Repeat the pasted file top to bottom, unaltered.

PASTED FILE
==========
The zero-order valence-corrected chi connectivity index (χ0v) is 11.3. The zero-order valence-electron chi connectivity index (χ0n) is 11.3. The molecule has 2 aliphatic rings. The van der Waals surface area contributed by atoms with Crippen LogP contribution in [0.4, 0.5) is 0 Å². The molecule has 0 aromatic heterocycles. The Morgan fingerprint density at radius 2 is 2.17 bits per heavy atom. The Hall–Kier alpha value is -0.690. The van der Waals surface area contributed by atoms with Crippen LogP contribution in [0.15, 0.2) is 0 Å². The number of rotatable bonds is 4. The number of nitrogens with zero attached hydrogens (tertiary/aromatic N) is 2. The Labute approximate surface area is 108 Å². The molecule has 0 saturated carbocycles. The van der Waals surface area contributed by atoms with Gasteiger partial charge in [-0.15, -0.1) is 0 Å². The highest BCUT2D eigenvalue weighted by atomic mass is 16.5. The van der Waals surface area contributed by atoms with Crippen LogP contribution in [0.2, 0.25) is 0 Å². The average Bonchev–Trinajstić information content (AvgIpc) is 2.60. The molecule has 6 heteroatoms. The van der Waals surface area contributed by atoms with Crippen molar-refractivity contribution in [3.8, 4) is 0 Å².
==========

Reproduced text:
The zero-order valence-corrected chi connectivity index (χ0v) is 11.3. The zero-order valence-electron chi connectivity index (χ0n) is 11.3. The molecule has 2 aliphatic rings. The van der Waals surface area contributed by atoms with Crippen LogP contribution in [0.4, 0.5) is 0 Å². The molecule has 0 aromatic heterocycles. The Morgan fingerprint density at radius 2 is 2.17 bits per heavy atom. The Hall–Kier alpha value is -0.690. The van der Waals surface area contributed by atoms with Crippen LogP contribution in [0.15, 0.2) is 0 Å². The number of rotatable bonds is 4. The number of nitrogens with zero attached hydrogens (tertiary/aromatic N) is 2. The Labute approximate surface area is 108 Å². The molecule has 0 saturated carbocycles. The van der Waals surface area contributed by atoms with Gasteiger partial charge in [-0.15, -0.1) is 0 Å². The highest BCUT2D eigenvalue weighted by atomic mass is 16.5. The van der Waals surface area contributed by atoms with Crippen LogP contribution in [0.2, 0.25) is 0 Å². The average Bonchev–Trinajstić information content (AvgIpc) is 2.60. The molecule has 6 heteroatoms. The van der Waals surface area contributed by atoms with Crippen molar-refractivity contribution in [3.8, 4) is 0 Å².